Questions Linger Around State Ag Commissioner's Election Campaign
Posted March 13, 2003
RALEIGH, N.C. — A federal grand jury recently indicted two former campaign workers for State Agriculture Commissioner Meg Scott Phipps. As the federal investigation continues, questions linger about how the controversy will damage her effectiveness in office.
Phipps has not been charged and U.S. Attorney Frank Whitney declined to say whether she might be a target of investigators.
"She has not been contacted by the U.S. attorney's office or any of the investigators associated with the case, but she's certainly willing to cooperate," said spokesman Mike Blanton, a deputy commissioner who was interviewed for 3-1/2 hours by investigators and testified to a grand jury.
Phipps' attorney, Roger Smith, said he couldn't comment about the case, but Blanton said Phipps' attorneys had contacted the federal prosecutors to tell them she was willing to talk to them.
As for Phipps' effectiveness to lead in the wake of the indictments, ranking members of the Senate agriculture committee said it must be a difficult time for her.
"As far as I know that work is still going on, but I know it's got to be hard for her. It's got to be a distraction for her," said Sen. Charles Albertson, D-Duplin.
"It is damaging and it does make it difficult and I do think that a serious cloud has been cast over her and her administration," said Sen. Austin Allran, R-Burke.
Two of Phipps' former aides were indicted this week by a federal grand jury on fraud, extortion, money laundering and conspiracy charges related to fund raising during and after Phipps' 2000 campaign.
Former campaign treasurer Linda J. Saunders was charged with 17 counts, including conspiracy, mail and wire fraud, extortion by a public official, money laundering and structuring transactions to avoid reporting them. Former commissioner candidate and assistant commissioner Bobby McLamb was charged with two counts - extortion by a public official and conspiracy to commit mail and wire fraud.
An initial appearance hearing for McLamb is scheduled for Thursday, according to his lawyer, David Long. No hearing was immediately scheduled for Saunders.
The indictment outlined a scheme in which the defendants allegedly diverted campaign contributions intended for Phipps to help pay some of McLamb's campaign debt. McLamb lost to Phipps in the Democratic primary in 2000 and, when he then joined her campaign, Phipps said she would help him repay what he owed.
During a hearing before the state Board of Elections last year, Phipps repeatedly denied knowing about her campaign's payments toward McLamb's loans.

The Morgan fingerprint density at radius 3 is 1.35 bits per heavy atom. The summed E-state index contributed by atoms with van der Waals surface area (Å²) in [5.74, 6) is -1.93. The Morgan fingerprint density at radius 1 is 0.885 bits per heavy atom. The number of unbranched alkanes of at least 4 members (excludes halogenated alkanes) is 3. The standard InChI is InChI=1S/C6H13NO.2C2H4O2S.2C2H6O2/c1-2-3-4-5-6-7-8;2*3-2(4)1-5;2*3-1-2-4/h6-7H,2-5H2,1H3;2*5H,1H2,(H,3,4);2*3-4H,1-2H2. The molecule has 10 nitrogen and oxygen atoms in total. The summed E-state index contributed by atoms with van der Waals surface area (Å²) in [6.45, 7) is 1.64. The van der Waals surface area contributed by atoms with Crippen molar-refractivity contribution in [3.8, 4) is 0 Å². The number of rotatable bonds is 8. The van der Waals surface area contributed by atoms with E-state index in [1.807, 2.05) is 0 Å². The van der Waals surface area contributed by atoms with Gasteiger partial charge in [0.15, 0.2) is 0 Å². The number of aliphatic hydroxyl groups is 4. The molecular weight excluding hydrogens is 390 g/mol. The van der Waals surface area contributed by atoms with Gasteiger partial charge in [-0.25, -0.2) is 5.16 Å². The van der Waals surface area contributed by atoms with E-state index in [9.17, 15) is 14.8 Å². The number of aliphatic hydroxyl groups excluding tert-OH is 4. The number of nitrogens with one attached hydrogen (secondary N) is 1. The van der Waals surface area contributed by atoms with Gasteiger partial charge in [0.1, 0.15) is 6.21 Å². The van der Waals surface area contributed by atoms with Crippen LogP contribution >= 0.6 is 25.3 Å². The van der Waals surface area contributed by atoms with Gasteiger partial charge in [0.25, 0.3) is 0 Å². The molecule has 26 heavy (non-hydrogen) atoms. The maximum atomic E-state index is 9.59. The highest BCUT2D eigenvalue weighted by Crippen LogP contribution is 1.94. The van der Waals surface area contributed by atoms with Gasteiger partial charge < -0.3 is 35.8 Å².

But the indictment said Phipps called and wrote to Centura Bank, where McLamb owed $75,000, asking that the loan be extended.
"My husband Robert and I are holding a series of fund-raisers now and after the election in November to assist Bobby in retiring this debt and feel we should have no trouble raising the money to satisfy his debt to Centura Bank," Phipps wrote in an October 2000 letter to the bank.
During the elections board hearing, Phipps said she and her husband talked with McLamb and a campaign contributor about helping McLamb. But she said she never agreed to use her campaign money to pay off McLamb's debt.
According to the 42-page indictment, the alleged crimes began after an unnamed person in Phipps' campaign told McLamb the campaign would help repay his debt. McLamb received the assurance May 2, 2000 - the night of the primary - after he offered to support Phipps in the general election.
The indictment said the Phipps' campaign diverted at least $86,000 in contributions to repayment of McLamb's $100,000 debt. McLamb had separate $75,000 and $25,000 bank loans and Phipps called at least one bank asking that the loan be extended while her campaign raised money for it, the document said.
Saunders, 43, a longtime assistant to Phipps, and McLamb, 42, were accused of soliciting money they said would go toward retiring Phipps' campaign debt. But state campaign finance reports filed by the campaign didn't disclose the payments for McLamb.
Last year, the state Board of Elections fined Phipps' campaign $130,000. The board said the campaign had taken $84,202 in cash from donors it could not identify and more than $14,000 in illegal corporate contributions.